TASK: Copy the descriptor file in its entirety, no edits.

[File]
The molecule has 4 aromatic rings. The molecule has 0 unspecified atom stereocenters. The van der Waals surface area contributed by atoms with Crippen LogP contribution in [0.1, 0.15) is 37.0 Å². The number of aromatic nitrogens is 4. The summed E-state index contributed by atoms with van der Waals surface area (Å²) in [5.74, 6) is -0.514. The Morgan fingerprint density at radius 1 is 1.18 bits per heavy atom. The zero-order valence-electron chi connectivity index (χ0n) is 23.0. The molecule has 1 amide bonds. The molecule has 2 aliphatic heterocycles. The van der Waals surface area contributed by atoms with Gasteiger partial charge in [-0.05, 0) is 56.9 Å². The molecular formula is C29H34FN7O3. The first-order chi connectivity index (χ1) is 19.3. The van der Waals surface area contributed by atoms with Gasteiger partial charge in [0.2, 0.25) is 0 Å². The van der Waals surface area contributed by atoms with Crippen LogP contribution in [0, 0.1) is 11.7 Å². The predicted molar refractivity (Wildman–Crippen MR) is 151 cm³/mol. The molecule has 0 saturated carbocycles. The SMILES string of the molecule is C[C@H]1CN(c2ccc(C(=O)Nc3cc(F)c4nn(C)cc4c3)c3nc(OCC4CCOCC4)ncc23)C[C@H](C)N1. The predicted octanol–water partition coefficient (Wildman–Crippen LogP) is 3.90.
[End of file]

The molecule has 4 aromatic rings. The molecule has 0 unspecified atom stereocenters. The van der Waals surface area contributed by atoms with Crippen LogP contribution in [0.1, 0.15) is 37.0 Å². The number of aromatic nitrogens is 4. The summed E-state index contributed by atoms with van der Waals surface area (Å²) in [5.74, 6) is -0.514. The Morgan fingerprint density at radius 1 is 1.18 bits per heavy atom. The zero-order valence-electron chi connectivity index (χ0n) is 23.0. The molecule has 1 amide bonds. The molecule has 2 aliphatic heterocycles. The van der Waals surface area contributed by atoms with Gasteiger partial charge in [-0.05, 0) is 56.9 Å². The molecular formula is C29H34FN7O3. The first-order chi connectivity index (χ1) is 19.3. The van der Waals surface area contributed by atoms with Gasteiger partial charge in [0.2, 0.25) is 0 Å². The van der Waals surface area contributed by atoms with Crippen LogP contribution in [0, 0.1) is 11.7 Å². The predicted molar refractivity (Wildman–Crippen MR) is 151 cm³/mol. The molecule has 0 saturated carbocycles. The SMILES string of the molecule is C[C@H]1CN(c2ccc(C(=O)Nc3cc(F)c4nn(C)cc4c3)c3nc(OCC4CCOCC4)ncc23)C[C@H](C)N1. The predicted octanol–water partition coefficient (Wildman–Crippen LogP) is 3.90.